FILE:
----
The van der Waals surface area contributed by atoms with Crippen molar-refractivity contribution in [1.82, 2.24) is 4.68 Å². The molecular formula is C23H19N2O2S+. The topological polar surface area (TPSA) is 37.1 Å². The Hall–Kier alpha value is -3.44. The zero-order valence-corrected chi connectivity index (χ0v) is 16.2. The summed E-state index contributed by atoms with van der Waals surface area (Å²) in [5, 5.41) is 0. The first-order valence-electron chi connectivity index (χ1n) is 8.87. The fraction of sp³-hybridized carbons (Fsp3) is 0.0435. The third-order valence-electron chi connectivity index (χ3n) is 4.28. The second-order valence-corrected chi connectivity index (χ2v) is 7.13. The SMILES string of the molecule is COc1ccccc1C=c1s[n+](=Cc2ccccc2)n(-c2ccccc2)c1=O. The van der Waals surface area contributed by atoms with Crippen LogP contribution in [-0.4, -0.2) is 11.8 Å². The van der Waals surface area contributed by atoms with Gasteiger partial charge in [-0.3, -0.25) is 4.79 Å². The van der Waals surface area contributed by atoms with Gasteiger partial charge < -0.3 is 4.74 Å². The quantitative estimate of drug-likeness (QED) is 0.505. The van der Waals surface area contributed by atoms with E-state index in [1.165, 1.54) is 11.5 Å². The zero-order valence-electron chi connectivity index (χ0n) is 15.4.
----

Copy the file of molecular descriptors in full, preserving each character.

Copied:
The van der Waals surface area contributed by atoms with Crippen molar-refractivity contribution in [1.82, 2.24) is 4.68 Å². The molecular formula is C23H19N2O2S+. The topological polar surface area (TPSA) is 37.1 Å². The Hall–Kier alpha value is -3.44. The zero-order valence-corrected chi connectivity index (χ0v) is 16.2. The summed E-state index contributed by atoms with van der Waals surface area (Å²) in [5, 5.41) is 0. The first-order valence-electron chi connectivity index (χ1n) is 8.87. The fraction of sp³-hybridized carbons (Fsp3) is 0.0435. The third-order valence-electron chi connectivity index (χ3n) is 4.28. The second-order valence-corrected chi connectivity index (χ2v) is 7.13. The SMILES string of the molecule is COc1ccccc1C=c1s[n+](=Cc2ccccc2)n(-c2ccccc2)c1=O. The van der Waals surface area contributed by atoms with Crippen LogP contribution in [-0.4, -0.2) is 11.8 Å². The van der Waals surface area contributed by atoms with Gasteiger partial charge in [-0.3, -0.25) is 4.79 Å². The van der Waals surface area contributed by atoms with Gasteiger partial charge < -0.3 is 4.74 Å². The quantitative estimate of drug-likeness (QED) is 0.505. The van der Waals surface area contributed by atoms with E-state index in [1.165, 1.54) is 11.5 Å². The zero-order valence-electron chi connectivity index (χ0n) is 15.4.